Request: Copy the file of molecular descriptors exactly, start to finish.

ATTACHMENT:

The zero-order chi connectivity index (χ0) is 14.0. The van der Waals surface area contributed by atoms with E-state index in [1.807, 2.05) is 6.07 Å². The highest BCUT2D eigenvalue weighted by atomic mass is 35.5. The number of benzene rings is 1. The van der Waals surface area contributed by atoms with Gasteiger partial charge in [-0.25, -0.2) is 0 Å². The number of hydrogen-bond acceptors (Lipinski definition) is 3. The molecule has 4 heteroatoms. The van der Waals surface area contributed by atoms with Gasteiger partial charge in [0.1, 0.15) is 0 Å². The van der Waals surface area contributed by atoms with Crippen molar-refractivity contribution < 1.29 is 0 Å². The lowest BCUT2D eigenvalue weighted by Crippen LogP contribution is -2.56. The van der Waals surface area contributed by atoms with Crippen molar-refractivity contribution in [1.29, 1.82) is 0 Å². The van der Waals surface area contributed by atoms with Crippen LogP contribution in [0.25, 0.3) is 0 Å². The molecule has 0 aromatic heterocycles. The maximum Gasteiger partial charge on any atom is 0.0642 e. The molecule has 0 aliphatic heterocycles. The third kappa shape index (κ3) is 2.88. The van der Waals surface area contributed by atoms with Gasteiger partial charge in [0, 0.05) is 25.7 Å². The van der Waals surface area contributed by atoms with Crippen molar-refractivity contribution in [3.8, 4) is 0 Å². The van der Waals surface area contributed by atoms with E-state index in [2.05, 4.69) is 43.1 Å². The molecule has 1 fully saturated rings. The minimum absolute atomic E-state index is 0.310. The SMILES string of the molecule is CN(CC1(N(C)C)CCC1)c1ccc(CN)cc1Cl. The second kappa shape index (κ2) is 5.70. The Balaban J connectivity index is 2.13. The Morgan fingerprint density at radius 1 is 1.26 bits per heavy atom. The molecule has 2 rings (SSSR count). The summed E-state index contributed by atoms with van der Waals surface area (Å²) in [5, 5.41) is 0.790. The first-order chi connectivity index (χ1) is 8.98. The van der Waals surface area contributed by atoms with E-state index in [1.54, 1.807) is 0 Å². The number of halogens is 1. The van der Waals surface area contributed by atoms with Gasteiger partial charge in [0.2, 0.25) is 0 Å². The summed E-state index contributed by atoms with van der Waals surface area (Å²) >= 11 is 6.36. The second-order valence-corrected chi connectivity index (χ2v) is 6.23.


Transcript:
The zero-order chi connectivity index (χ0) is 14.0. The van der Waals surface area contributed by atoms with E-state index in [1.807, 2.05) is 6.07 Å². The highest BCUT2D eigenvalue weighted by atomic mass is 35.5. The number of benzene rings is 1. The van der Waals surface area contributed by atoms with Gasteiger partial charge in [-0.25, -0.2) is 0 Å². The number of hydrogen-bond acceptors (Lipinski definition) is 3. The molecule has 4 heteroatoms. The van der Waals surface area contributed by atoms with Gasteiger partial charge in [0.1, 0.15) is 0 Å². The van der Waals surface area contributed by atoms with Crippen molar-refractivity contribution < 1.29 is 0 Å². The lowest BCUT2D eigenvalue weighted by Crippen LogP contribution is -2.56. The van der Waals surface area contributed by atoms with Crippen molar-refractivity contribution in [1.29, 1.82) is 0 Å². The van der Waals surface area contributed by atoms with Crippen LogP contribution in [0.25, 0.3) is 0 Å². The molecule has 0 aromatic heterocycles. The maximum Gasteiger partial charge on any atom is 0.0642 e. The molecule has 0 aliphatic heterocycles. The third kappa shape index (κ3) is 2.88. The van der Waals surface area contributed by atoms with Gasteiger partial charge in [0, 0.05) is 25.7 Å². The van der Waals surface area contributed by atoms with Crippen molar-refractivity contribution in [3.8, 4) is 0 Å². The van der Waals surface area contributed by atoms with E-state index in [2.05, 4.69) is 43.1 Å². The molecule has 1 fully saturated rings. The minimum absolute atomic E-state index is 0.310. The SMILES string of the molecule is CN(CC1(N(C)C)CCC1)c1ccc(CN)cc1Cl. The second kappa shape index (κ2) is 5.70. The Balaban J connectivity index is 2.13. The Morgan fingerprint density at radius 1 is 1.26 bits per heavy atom. The molecule has 2 rings (SSSR count). The summed E-state index contributed by atoms with van der Waals surface area (Å²) in [5, 5.41) is 0.790. The first-order chi connectivity index (χ1) is 8.98. The van der Waals surface area contributed by atoms with E-state index in [1.54, 1.807) is 0 Å². The number of halogens is 1. The van der Waals surface area contributed by atoms with Gasteiger partial charge in [0.2, 0.25) is 0 Å². The summed E-state index contributed by atoms with van der Waals surface area (Å²) >= 11 is 6.36. The second-order valence-corrected chi connectivity index (χ2v) is 6.23.